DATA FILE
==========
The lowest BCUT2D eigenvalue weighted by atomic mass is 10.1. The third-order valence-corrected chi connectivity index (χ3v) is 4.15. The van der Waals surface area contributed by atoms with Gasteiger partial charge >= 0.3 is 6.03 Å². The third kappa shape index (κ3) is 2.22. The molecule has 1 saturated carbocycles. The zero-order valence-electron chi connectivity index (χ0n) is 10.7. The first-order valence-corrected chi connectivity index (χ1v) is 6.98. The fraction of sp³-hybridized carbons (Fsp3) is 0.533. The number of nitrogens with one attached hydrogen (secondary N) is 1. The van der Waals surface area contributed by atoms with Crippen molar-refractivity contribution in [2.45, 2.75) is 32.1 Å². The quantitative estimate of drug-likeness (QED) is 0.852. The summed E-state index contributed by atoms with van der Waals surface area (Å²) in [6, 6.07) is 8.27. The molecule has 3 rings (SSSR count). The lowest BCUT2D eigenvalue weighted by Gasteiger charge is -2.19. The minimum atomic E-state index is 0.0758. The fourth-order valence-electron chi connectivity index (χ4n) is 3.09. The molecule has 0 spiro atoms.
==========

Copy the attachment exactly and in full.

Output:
The lowest BCUT2D eigenvalue weighted by atomic mass is 10.1. The third-order valence-corrected chi connectivity index (χ3v) is 4.15. The van der Waals surface area contributed by atoms with Gasteiger partial charge >= 0.3 is 6.03 Å². The third kappa shape index (κ3) is 2.22. The molecule has 1 saturated carbocycles. The zero-order valence-electron chi connectivity index (χ0n) is 10.7. The first-order valence-corrected chi connectivity index (χ1v) is 6.98. The fraction of sp³-hybridized carbons (Fsp3) is 0.533. The number of nitrogens with one attached hydrogen (secondary N) is 1. The van der Waals surface area contributed by atoms with Crippen molar-refractivity contribution in [2.45, 2.75) is 32.1 Å². The quantitative estimate of drug-likeness (QED) is 0.852. The summed E-state index contributed by atoms with van der Waals surface area (Å²) in [6, 6.07) is 8.27. The molecule has 3 rings (SSSR count). The lowest BCUT2D eigenvalue weighted by Gasteiger charge is -2.19. The minimum atomic E-state index is 0.0758. The fourth-order valence-electron chi connectivity index (χ4n) is 3.09. The molecule has 0 spiro atoms.